When Gideon was given the daunting task of delivering the Israelites from the aggressive Midianites the first thing he did was measure his failures against the enemy’s success. Gideon was the “least in [his] father’s house” and came from a weak clan. On the contrary, the Midianites boasted an army as numerous as the sand on the seashore and they always succeeded in their raids against Israel. How could Gideon not be afraid? An angel of God had to encourage him: “God is with you, you mighty man of valor” (Judges 6:12).

Gideon was still unsure if it was truly God asking him to combat the Midianites. He said, “Show me a sign that it is You who speak with me” (Judges 6:17). More specifically, Gideon asked God to make a piece of wool wet overnight and He did. He also asked God to keep another piece of fleece dry while making the surrounding dirt wet and God complied. Gideon finally obliged.

He assembled a formidable group of Israelite men but God commanded him to downsize lest Gideon and his crew take credit for the victory. If anyone was and is deserving of all the glory, it is God.

Gideon’s shrunk his troupe from 32,000 to 300 and they went on to defeat the Midianites. Their victory was truly an anomaly to those watching from afar because the Israelites did not boast an impressive resume. They clearly lacked the strength and size to conquer their enemy, but they had the favor of God upon them. And that was more than enough.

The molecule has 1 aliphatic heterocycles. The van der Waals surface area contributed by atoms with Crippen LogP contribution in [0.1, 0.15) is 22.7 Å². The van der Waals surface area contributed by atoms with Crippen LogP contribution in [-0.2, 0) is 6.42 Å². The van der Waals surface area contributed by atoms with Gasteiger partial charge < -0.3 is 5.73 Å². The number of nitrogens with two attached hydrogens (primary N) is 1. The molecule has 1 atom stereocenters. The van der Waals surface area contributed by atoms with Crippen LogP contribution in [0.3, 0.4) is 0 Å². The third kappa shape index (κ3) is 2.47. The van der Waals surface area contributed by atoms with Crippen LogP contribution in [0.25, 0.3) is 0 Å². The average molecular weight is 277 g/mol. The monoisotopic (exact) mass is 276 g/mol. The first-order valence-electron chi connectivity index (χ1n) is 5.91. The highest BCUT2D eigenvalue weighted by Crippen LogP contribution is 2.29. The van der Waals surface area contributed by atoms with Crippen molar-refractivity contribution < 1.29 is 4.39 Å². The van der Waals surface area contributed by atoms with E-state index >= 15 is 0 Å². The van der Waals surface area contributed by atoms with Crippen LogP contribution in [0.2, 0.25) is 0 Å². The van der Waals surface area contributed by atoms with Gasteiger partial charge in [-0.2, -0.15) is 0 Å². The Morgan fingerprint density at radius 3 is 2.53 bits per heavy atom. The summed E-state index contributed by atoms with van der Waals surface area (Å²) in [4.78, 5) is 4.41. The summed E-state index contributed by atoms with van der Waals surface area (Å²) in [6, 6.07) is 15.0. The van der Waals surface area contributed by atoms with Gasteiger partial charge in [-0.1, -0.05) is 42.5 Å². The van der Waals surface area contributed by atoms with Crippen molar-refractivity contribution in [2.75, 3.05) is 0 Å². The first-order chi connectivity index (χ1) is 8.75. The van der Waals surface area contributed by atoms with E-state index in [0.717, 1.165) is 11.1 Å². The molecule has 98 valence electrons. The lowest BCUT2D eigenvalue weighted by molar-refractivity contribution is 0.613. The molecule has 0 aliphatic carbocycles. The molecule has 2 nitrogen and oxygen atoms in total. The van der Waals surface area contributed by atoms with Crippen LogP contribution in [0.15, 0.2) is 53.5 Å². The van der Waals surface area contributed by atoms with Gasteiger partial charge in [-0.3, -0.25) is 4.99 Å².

Like Gideon, we may become fearful in the face of adversity and begin to doubt God. In desperation, we may even seek out other options to guarantee a win. But God will always remind us, “Not by might, nor by power, but by my Spirit” (Zechariah 4:6). He knows our faith is best developed when we have done everything humanely possible only to fall short.

So He does not only use the odds to build our faith; He employs us in our vulnerable state – by His grace – to test our faith and allow us to defeat the odds for His glory.

 

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Courage to Start Over

          starting-over-road

Starting all over, either by force or by choice, is tough for anyone, young and old.

I remember when I had to attend a new elementary school at the age of eight. I was very upset about leaving all of my friends and relatives at Dillard Elementary School where I was a student for three years. I really felt like I belonged because the student body was very diverse and the faculty and staff were culturally conscious. We explored the world around us through lively and interactive presentations in our special classes and at our school assemblies. I didn’t want to leave all of that behind (this affected me a lot emotionally), but I eventually found the courage to adapt to the new faces and curriculum at my new school.